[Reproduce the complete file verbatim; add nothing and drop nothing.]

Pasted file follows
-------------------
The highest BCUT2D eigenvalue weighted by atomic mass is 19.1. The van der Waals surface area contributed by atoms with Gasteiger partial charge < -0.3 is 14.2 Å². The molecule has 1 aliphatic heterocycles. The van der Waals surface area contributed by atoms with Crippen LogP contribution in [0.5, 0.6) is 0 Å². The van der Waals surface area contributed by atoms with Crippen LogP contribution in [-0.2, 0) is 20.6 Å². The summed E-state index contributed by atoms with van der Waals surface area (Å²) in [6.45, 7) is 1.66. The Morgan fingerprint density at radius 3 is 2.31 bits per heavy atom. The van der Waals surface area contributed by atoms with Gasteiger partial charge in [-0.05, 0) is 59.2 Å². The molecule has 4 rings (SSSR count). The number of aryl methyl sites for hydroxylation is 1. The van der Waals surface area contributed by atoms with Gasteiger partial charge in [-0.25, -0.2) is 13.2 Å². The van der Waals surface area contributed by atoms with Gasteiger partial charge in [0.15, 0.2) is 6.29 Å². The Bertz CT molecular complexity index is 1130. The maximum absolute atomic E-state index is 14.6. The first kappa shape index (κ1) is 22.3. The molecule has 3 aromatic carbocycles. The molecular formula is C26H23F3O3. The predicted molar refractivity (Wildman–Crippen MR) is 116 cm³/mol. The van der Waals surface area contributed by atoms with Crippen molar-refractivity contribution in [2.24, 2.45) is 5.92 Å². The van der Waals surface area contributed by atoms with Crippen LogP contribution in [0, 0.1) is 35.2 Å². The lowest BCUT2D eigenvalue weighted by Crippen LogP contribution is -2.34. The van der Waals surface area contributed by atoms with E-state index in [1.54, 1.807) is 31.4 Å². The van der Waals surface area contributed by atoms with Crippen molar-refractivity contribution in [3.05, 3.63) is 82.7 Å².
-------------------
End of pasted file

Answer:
The highest BCUT2D eigenvalue weighted by atomic mass is 19.1. The van der Waals surface area contributed by atoms with Gasteiger partial charge < -0.3 is 14.2 Å². The molecule has 1 aliphatic heterocycles. The van der Waals surface area contributed by atoms with Crippen LogP contribution in [0.5, 0.6) is 0 Å². The van der Waals surface area contributed by atoms with Crippen LogP contribution in [-0.2, 0) is 20.6 Å². The summed E-state index contributed by atoms with van der Waals surface area (Å²) in [6.45, 7) is 1.66. The Morgan fingerprint density at radius 3 is 2.31 bits per heavy atom. The van der Waals surface area contributed by atoms with Gasteiger partial charge in [-0.05, 0) is 59.2 Å². The molecule has 4 rings (SSSR count). The number of aryl methyl sites for hydroxylation is 1. The van der Waals surface area contributed by atoms with Gasteiger partial charge in [-0.25, -0.2) is 13.2 Å². The van der Waals surface area contributed by atoms with Gasteiger partial charge in [0.15, 0.2) is 6.29 Å². The Bertz CT molecular complexity index is 1130. The maximum absolute atomic E-state index is 14.6. The first kappa shape index (κ1) is 22.3. The molecule has 3 aromatic carbocycles. The molecular formula is C26H23F3O3. The predicted molar refractivity (Wildman–Crippen MR) is 116 cm³/mol. The van der Waals surface area contributed by atoms with Crippen molar-refractivity contribution in [2.24, 2.45) is 5.92 Å². The van der Waals surface area contributed by atoms with Crippen LogP contribution in [0, 0.1) is 35.2 Å². The lowest BCUT2D eigenvalue weighted by Crippen LogP contribution is -2.34. The van der Waals surface area contributed by atoms with E-state index in [1.54, 1.807) is 31.4 Å². The van der Waals surface area contributed by atoms with Crippen molar-refractivity contribution in [3.05, 3.63) is 82.7 Å².